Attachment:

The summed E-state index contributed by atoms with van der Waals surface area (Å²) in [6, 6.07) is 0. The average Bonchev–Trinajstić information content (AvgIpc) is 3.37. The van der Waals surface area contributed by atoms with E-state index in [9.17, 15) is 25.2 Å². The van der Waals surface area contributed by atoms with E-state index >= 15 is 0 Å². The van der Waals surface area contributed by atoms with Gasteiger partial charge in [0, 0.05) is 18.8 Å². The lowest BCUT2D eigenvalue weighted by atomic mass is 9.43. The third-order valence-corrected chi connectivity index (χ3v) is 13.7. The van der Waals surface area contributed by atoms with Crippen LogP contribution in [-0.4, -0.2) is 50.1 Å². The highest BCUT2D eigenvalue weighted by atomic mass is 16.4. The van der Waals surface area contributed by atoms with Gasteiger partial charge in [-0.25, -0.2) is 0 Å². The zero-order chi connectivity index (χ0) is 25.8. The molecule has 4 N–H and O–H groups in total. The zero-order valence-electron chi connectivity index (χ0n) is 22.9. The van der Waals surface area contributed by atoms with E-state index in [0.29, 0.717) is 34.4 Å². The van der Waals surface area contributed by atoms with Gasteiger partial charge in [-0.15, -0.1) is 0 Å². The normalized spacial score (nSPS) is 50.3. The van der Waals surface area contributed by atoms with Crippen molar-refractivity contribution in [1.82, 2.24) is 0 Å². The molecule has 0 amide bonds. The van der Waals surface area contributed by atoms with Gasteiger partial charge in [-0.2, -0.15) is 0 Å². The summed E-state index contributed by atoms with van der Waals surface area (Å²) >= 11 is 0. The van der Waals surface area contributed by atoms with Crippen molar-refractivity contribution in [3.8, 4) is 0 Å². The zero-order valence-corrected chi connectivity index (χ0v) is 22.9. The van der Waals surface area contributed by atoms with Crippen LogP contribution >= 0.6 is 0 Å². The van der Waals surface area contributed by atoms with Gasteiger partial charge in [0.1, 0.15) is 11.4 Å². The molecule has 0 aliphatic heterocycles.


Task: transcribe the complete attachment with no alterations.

The summed E-state index contributed by atoms with van der Waals surface area (Å²) in [6, 6.07) is 0. The average Bonchev–Trinajstić information content (AvgIpc) is 3.37. The van der Waals surface area contributed by atoms with E-state index in [9.17, 15) is 25.2 Å². The van der Waals surface area contributed by atoms with E-state index >= 15 is 0 Å². The van der Waals surface area contributed by atoms with Gasteiger partial charge in [0, 0.05) is 18.8 Å². The lowest BCUT2D eigenvalue weighted by atomic mass is 9.43. The third-order valence-corrected chi connectivity index (χ3v) is 13.7. The van der Waals surface area contributed by atoms with Crippen LogP contribution in [-0.4, -0.2) is 50.1 Å². The highest BCUT2D eigenvalue weighted by atomic mass is 16.4. The van der Waals surface area contributed by atoms with Gasteiger partial charge in [-0.25, -0.2) is 0 Å². The zero-order chi connectivity index (χ0) is 25.8. The molecule has 4 N–H and O–H groups in total. The zero-order valence-electron chi connectivity index (χ0n) is 22.9. The van der Waals surface area contributed by atoms with E-state index in [0.29, 0.717) is 34.4 Å². The van der Waals surface area contributed by atoms with Gasteiger partial charge in [-0.15, -0.1) is 0 Å². The normalized spacial score (nSPS) is 50.3. The van der Waals surface area contributed by atoms with Crippen molar-refractivity contribution in [1.82, 2.24) is 0 Å². The molecule has 0 amide bonds. The van der Waals surface area contributed by atoms with Gasteiger partial charge in [-0.2, -0.15) is 0 Å². The summed E-state index contributed by atoms with van der Waals surface area (Å²) >= 11 is 0. The van der Waals surface area contributed by atoms with Crippen molar-refractivity contribution in [3.8, 4) is 0 Å². The zero-order valence-corrected chi connectivity index (χ0v) is 22.9. The van der Waals surface area contributed by atoms with Crippen LogP contribution >= 0.6 is 0 Å². The van der Waals surface area contributed by atoms with Gasteiger partial charge in [0.1, 0.15) is 11.4 Å². The molecule has 0 aliphatic heterocycles.